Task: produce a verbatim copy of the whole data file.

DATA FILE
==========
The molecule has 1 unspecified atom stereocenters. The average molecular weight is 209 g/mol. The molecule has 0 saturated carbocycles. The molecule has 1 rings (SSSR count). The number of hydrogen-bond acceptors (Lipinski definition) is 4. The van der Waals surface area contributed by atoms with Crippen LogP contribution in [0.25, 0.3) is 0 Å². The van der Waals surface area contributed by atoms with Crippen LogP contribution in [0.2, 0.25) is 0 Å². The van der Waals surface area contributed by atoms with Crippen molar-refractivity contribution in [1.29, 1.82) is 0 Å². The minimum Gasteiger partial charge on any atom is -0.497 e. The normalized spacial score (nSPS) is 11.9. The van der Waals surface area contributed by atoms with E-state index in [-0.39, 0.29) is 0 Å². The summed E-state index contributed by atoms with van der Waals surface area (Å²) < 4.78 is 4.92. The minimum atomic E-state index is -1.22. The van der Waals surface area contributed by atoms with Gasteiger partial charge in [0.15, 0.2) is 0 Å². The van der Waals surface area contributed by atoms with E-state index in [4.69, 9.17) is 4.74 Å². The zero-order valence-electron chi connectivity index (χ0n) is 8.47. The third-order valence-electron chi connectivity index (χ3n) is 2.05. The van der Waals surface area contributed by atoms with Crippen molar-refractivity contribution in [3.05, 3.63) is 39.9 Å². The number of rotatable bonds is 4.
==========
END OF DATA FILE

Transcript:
The molecule has 1 unspecified atom stereocenters. The average molecular weight is 209 g/mol. The molecule has 0 saturated carbocycles. The molecule has 1 rings (SSSR count). The number of hydrogen-bond acceptors (Lipinski definition) is 4. The van der Waals surface area contributed by atoms with Crippen LogP contribution in [0.25, 0.3) is 0 Å². The van der Waals surface area contributed by atoms with Crippen LogP contribution in [0.2, 0.25) is 0 Å². The van der Waals surface area contributed by atoms with Crippen molar-refractivity contribution in [1.29, 1.82) is 0 Å². The minimum Gasteiger partial charge on any atom is -0.497 e. The normalized spacial score (nSPS) is 11.9. The van der Waals surface area contributed by atoms with E-state index in [-0.39, 0.29) is 0 Å². The summed E-state index contributed by atoms with van der Waals surface area (Å²) < 4.78 is 4.92. The minimum atomic E-state index is -1.22. The van der Waals surface area contributed by atoms with Gasteiger partial charge in [0.15, 0.2) is 0 Å². The van der Waals surface area contributed by atoms with E-state index in [4.69, 9.17) is 4.74 Å². The zero-order valence-electron chi connectivity index (χ0n) is 8.47. The third-order valence-electron chi connectivity index (χ3n) is 2.05. The van der Waals surface area contributed by atoms with Crippen molar-refractivity contribution in [3.05, 3.63) is 39.9 Å². The number of rotatable bonds is 4.